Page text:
The confidence coach: Compete your horse with confidence

Does your stomach do a belly flip every time you think about an upcoming competition that you and your horse are training for? Perhaps you keep coming up with excuses not to go? Here, Sandie Robertson explains what you can do. 

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With the spring season well under way, it’s a time of year where enthusiasm builds, but so does self-doubt. 

I'm going to share with you some of the techniques that I use with riders around the world helping them achieve their goals, dreams and riding ambitions.

Planning for weekend events 

Blocking out weekends in your diary to compete with your horse is super exciting, but can also be incredibly daunting. When the competition rolls around, it can be tempting to find excuses not to go. 

Perhaps, even though you're ready to step up a class, you find endless reasons not to, or you find an excuse to get your trainer to compete for you. 

Maybe you're the proud owner of some stunning new white breeches that you don't want to get dirty or (my personal favourite) you've convinced yourself you need a new saddle before you can compete. 

 Have you used saddle fit as an excuse before? 

Have you used saddle fit as an excuse before? 

The slightest stumble on uneven ground is the excuse you've been looking for not to go to the impending show. 

“My horse isn't quite right,” you say, trying to convince yourself.

Well, this needs to stop now. I'm not going to make any friends with this next statement but here it is: STOP LYING!

A confidence crisis 

We can become very skilled at lying to ourselves, and actually get to the point where we nearly believe it.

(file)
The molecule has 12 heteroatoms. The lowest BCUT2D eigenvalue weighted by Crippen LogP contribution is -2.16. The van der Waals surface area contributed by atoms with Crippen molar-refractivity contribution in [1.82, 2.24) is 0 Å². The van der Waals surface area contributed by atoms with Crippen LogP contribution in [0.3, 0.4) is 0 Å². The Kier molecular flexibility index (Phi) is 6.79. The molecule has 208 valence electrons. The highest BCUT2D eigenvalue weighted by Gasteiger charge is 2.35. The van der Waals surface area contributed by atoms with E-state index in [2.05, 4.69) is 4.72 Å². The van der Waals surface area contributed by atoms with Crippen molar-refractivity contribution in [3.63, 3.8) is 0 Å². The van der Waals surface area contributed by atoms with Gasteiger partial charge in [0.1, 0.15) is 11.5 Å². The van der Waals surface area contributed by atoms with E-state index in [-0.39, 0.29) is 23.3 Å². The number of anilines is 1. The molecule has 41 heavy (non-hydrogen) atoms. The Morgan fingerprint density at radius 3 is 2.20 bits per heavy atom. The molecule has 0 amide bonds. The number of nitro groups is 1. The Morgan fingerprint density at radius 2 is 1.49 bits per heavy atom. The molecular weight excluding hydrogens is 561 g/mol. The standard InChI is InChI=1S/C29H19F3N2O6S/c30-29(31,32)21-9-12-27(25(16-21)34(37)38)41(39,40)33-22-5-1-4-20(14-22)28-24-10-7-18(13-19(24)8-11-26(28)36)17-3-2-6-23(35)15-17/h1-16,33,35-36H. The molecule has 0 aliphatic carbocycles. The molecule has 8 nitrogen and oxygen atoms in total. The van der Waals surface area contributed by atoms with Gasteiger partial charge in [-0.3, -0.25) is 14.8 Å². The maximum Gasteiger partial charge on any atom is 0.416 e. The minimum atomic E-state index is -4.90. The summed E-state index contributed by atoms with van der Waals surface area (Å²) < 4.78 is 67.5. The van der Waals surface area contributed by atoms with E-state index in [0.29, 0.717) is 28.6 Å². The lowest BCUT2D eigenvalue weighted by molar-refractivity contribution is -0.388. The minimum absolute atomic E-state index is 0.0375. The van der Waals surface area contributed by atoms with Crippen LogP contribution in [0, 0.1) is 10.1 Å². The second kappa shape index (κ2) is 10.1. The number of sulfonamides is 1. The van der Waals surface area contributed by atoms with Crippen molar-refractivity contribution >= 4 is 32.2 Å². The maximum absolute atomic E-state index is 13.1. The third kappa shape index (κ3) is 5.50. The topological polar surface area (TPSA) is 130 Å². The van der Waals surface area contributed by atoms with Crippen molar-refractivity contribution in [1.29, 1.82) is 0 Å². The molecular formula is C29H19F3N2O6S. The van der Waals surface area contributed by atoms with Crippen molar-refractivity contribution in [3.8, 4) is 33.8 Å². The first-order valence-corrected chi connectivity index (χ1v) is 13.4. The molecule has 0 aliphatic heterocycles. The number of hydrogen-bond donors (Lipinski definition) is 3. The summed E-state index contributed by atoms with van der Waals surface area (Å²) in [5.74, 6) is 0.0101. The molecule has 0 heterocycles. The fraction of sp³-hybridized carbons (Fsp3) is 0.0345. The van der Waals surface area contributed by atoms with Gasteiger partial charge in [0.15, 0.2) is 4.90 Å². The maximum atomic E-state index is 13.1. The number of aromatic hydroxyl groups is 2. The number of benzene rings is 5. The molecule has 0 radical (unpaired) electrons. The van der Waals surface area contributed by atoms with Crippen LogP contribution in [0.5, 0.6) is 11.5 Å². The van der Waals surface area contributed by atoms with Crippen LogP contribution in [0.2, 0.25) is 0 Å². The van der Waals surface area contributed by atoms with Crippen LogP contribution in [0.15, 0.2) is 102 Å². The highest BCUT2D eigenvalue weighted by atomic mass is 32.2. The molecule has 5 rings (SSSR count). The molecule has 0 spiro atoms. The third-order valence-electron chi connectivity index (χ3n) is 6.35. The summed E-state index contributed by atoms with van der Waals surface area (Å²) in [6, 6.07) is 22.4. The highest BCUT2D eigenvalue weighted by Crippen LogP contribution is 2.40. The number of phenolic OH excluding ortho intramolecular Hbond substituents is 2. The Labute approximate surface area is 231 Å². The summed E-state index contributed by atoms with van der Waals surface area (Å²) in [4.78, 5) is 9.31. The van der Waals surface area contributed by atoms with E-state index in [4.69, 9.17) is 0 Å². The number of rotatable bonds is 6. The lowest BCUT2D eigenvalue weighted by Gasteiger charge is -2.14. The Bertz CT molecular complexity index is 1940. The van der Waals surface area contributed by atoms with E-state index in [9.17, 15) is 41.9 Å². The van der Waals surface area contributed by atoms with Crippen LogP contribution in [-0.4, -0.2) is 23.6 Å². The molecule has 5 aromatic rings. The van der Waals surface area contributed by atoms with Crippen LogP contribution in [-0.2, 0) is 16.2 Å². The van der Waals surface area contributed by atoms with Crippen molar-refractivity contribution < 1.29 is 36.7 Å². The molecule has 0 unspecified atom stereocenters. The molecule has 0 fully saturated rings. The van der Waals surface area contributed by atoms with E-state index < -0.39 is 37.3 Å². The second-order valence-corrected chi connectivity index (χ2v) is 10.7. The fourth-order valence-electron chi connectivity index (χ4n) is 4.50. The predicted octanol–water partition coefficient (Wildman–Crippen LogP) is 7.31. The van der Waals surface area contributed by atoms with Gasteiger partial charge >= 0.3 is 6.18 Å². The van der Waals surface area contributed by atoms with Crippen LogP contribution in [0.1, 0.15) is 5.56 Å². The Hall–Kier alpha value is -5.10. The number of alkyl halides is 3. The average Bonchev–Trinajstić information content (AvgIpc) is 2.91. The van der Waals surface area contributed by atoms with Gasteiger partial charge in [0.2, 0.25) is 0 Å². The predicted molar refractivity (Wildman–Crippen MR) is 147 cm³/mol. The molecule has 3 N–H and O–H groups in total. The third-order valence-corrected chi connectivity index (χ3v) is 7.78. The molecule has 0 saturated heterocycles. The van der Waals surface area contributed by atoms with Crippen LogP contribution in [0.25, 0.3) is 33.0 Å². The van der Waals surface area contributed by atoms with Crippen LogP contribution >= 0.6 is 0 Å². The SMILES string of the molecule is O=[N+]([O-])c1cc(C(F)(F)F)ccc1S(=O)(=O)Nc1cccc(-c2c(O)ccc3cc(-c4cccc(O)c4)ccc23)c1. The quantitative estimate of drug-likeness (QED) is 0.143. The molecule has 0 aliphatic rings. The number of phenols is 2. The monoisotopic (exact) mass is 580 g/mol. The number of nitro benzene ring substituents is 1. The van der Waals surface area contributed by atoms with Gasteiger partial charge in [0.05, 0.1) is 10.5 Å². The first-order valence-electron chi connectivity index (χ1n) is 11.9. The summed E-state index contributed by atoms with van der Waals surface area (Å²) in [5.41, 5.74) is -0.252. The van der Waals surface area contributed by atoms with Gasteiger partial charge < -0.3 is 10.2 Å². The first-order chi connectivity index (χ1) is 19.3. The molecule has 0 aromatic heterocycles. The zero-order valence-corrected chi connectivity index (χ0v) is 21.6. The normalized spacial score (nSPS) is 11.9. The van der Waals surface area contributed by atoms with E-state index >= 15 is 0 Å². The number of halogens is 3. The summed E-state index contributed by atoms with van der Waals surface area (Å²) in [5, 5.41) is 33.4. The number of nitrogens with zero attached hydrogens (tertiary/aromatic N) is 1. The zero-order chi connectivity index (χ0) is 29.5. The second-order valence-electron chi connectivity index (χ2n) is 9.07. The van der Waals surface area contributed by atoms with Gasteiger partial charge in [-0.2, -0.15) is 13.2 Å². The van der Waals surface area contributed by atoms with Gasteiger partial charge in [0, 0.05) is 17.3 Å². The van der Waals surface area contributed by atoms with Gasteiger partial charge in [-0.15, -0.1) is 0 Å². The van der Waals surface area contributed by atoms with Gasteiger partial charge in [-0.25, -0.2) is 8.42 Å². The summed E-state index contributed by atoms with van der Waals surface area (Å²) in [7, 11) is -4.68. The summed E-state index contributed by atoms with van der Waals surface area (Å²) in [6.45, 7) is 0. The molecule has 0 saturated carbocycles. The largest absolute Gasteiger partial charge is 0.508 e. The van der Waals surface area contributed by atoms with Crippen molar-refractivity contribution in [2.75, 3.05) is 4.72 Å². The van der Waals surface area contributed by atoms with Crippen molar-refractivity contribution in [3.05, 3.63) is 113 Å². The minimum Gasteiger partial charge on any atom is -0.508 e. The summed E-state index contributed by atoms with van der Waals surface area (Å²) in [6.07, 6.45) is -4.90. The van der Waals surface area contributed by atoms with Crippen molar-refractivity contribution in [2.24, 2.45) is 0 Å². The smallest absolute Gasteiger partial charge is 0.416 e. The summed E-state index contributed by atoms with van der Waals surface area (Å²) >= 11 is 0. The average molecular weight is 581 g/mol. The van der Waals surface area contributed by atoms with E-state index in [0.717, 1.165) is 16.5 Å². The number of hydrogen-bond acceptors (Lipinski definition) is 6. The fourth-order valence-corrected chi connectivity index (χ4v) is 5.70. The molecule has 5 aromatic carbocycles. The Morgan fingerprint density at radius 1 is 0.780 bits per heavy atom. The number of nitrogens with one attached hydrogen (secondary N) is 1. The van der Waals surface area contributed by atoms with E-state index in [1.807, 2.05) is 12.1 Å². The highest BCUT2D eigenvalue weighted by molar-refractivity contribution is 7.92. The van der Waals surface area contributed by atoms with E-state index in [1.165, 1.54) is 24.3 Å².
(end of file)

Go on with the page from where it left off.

But our argument falls to pieces when we don’t go to the show, or we put the breeches away unworn again, or you watch someone else ride your horse.

That feeling is there. You know the one I mean - that feeling in the pit of your stomach that’s hard to smile through. The feeling that travels alongside the voice in your head that says: “I wanted to go but I am not good enough.”

Well I'm here to tell you how to silence that voice in your head and rock those sparkling white breeches for all to see.

Conquer your demons 

Self-doubt affects riders at every level. Add a little confidence crisis to the mix and we can have a full-blown storm raging around inside our mind. 

Whether you're making your first team appearance, or you’re starting out and going to your first show, the thoughts and feelings are the same. The good news is that the remedies are the same too!

3 ways to boost your confidence

1. Fear or excitement? 

Think of a time when you've felt excited and notice that feeling in your body. Then think of a time when you've been scared and do the same. 

Learning to recognise what we actually fear is a really useful tool. As adults, we often mistakenly label excitement or nerves as fear. 

2. Nerves are okay 

Learn to accept that feeling nervous or excited can actually be helpful - your reflexes are sharp and you're ready for the challenge. 

If it all gets too much, do some breathing exercises before getting on and entering the arena. This will keep you thinking clearly. 

One example I recommend is breathing in for a count of three, holding your breathe for a count of three and exhaling for a count of three. 

Implementing breathing exercises to your daily routine will work wonders in controlling day-to-day stress and anxiety in and out of the saddle. 

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Breathing exercises

For competition day

3. You have to believe it

Visualisation techniques are great confidence boosters. It helps your confidence to imagine being the fantastic winning rider that you know you are.

Keep it simple at the beginning. Close your eyes and remember a day you rode particularly well - one that has a really positive emotion attached to the memory. 

Let yourself dwell on every detail. Remember the sights, sounds, touches and smells. Our subconscious needs positive input to stay healthy and this is a great way to start. 

Only open your eyes when you actually feel what you felt on that day.

Do this daily and you will be surprised by the results.

Lots of love, Sandie Robertson

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